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Polluters 'prepare to be blitzed' say councils

Polluters 'prepare to be blitzed' say councils

October 30, 2006


Pollution prevention officers from North Shore City Council and Auckland Regional Council (ARC) are planning a pollution prevention blitz at unspecified locations in North Shore City within the next month.

Officers will arrive unannounced at hundreds of commercial and industrial premises in a staged 'blitz programme' to stop pollution and to identify other potential problem areas before they cause harm to the environment.

Blitz areas are chosen based on the sensitivity of the receiving environment, the types of businesses operating in the catchment, and the amount of reported pollution incidents in the vicinity.

Those found causing water pollution and who are unwilling to clean up their act, could face instant fines of $1000. More serious offences can result in prosecution and a maximum fine of $200,000.

"All businesses should be prepared to deal with spills and leaks from their everyday activities to prevent degrading our treasured North Shore City streams and beaches," says North Shore City's pollution prevention co-ordinator, Natalie Managh.

"Problems that are commonly found include vehicle and equipment washwater, poor chemical storage and spills of fuel, waste oil and radiator fluid.

"The primary focus is to prevent pollution entering the environment through our stormwater system, bearing in mind at all times that our outside drains only drain rain," says Ms Managh.

North Shore City's infrastructure and environment committee chairman, Tony Barker, says all businesses should be on red alert even if they have been targeted in the past.

"The blitz programme could strike anywhere and businesses targeted previously shouldn't be complacent as our pollution prevention officers may choose to revisit some sites to check whether environmental practices are still up to standard," says Councillor Barker.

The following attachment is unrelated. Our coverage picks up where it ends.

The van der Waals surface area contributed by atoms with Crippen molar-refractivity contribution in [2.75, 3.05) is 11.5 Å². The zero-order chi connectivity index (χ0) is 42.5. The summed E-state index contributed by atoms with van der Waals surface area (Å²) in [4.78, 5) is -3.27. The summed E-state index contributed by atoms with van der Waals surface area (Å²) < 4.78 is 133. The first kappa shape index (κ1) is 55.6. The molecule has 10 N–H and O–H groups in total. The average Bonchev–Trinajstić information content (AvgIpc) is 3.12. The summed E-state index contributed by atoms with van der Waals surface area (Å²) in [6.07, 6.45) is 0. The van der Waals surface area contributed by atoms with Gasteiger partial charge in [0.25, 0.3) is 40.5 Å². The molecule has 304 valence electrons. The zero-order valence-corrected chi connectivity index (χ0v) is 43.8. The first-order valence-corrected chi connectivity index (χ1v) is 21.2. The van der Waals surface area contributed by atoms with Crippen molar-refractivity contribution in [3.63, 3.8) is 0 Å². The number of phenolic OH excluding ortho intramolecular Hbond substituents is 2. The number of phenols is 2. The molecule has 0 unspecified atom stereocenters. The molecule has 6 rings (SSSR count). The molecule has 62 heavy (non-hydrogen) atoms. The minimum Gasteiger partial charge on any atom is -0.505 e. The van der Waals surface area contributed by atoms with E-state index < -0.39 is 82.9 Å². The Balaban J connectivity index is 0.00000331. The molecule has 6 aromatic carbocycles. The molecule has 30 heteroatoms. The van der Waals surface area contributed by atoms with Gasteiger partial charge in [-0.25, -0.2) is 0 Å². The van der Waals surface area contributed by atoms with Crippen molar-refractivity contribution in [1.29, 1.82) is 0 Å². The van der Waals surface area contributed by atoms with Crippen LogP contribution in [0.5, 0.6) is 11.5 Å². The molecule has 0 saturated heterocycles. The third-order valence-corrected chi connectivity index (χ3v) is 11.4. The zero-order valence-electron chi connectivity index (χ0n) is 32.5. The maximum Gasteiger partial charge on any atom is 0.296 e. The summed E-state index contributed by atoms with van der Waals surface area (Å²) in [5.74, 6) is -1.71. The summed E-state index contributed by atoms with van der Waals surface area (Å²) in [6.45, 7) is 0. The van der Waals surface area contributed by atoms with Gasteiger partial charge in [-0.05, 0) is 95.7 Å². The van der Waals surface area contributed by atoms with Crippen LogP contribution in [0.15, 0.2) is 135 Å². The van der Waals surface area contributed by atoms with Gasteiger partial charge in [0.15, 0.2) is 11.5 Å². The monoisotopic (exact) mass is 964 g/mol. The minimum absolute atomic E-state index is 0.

"It's a worthy initiative and isn't just about catching out the culprits. We want to help businesses identify problem areas and put work practices in place to reduce both the risk to local waterways and to the company," he says.

The councils blitz programme is guided by the Resource Management Act, which states that, 'everyone has a duty to avoid, remedy or mitigate any adverse effect on the environment arising from an activity carried out by or on behalf of that person.' This law applies to everyone from senior management to employees and property owners to ensure that we all take care not to pollute the environment when carrying out our daily activities.

"We've carried out similar programmes in the past in Le Roys Bush catchment, Birkenhead and Ashfield Rd in the Wairau Valley and these programmes were very successful in identifying and resolving many actual and potential sources of pollution," says Ms Managh.

Many North Shore City and other businesses in the Auckland region, are taking positive action for the environment by participating in the EnviroSmart programme, which helps businesses to improve environmental performance, gain environmental certification and even save them money. Please visit www.envirosmart.co.nz for further information.

ENDS


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